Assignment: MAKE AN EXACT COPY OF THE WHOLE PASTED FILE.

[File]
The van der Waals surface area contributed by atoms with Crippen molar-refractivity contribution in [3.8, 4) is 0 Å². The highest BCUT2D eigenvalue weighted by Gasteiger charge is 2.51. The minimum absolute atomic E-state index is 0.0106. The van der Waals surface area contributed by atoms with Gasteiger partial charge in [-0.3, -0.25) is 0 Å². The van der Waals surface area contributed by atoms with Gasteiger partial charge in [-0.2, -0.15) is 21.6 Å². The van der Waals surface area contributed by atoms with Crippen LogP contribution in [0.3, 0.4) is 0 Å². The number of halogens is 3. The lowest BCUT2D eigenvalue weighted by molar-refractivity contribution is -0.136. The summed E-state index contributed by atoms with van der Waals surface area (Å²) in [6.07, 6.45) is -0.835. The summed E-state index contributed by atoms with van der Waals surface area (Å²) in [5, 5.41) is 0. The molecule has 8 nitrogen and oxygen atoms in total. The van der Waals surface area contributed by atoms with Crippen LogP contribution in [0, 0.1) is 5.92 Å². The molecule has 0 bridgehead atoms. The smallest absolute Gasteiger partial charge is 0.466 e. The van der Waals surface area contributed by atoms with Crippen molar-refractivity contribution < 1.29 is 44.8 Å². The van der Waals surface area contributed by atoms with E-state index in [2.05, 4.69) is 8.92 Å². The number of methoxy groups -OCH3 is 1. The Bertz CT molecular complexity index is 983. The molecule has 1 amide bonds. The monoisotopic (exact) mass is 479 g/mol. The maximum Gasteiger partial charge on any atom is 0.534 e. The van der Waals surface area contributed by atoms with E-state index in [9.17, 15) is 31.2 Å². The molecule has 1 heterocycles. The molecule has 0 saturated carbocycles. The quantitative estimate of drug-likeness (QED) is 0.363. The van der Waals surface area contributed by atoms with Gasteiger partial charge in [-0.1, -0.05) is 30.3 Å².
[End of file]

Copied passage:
The van der Waals surface area contributed by atoms with Crippen molar-refractivity contribution in [3.8, 4) is 0 Å². The highest BCUT2D eigenvalue weighted by Gasteiger charge is 2.51. The minimum absolute atomic E-state index is 0.0106. The van der Waals surface area contributed by atoms with Gasteiger partial charge in [-0.3, -0.25) is 0 Å². The van der Waals surface area contributed by atoms with Gasteiger partial charge in [-0.2, -0.15) is 21.6 Å². The van der Waals surface area contributed by atoms with Crippen LogP contribution in [0.3, 0.4) is 0 Å². The number of halogens is 3. The lowest BCUT2D eigenvalue weighted by molar-refractivity contribution is -0.136. The summed E-state index contributed by atoms with van der Waals surface area (Å²) in [6.07, 6.45) is -0.835. The summed E-state index contributed by atoms with van der Waals surface area (Å²) in [5, 5.41) is 0. The molecule has 8 nitrogen and oxygen atoms in total. The van der Waals surface area contributed by atoms with Crippen LogP contribution in [0, 0.1) is 5.92 Å². The molecule has 0 bridgehead atoms. The smallest absolute Gasteiger partial charge is 0.466 e. The van der Waals surface area contributed by atoms with Crippen molar-refractivity contribution < 1.29 is 44.8 Å². The van der Waals surface area contributed by atoms with E-state index in [2.05, 4.69) is 8.92 Å². The number of methoxy groups -OCH3 is 1. The Bertz CT molecular complexity index is 983. The molecule has 1 amide bonds. The monoisotopic (exact) mass is 479 g/mol. The maximum Gasteiger partial charge on any atom is 0.534 e. The van der Waals surface area contributed by atoms with E-state index in [9.17, 15) is 31.2 Å². The molecule has 1 heterocycles. The molecule has 0 saturated carbocycles. The quantitative estimate of drug-likeness (QED) is 0.363. The van der Waals surface area contributed by atoms with Gasteiger partial charge in [-0.1, -0.05) is 30.3 Å².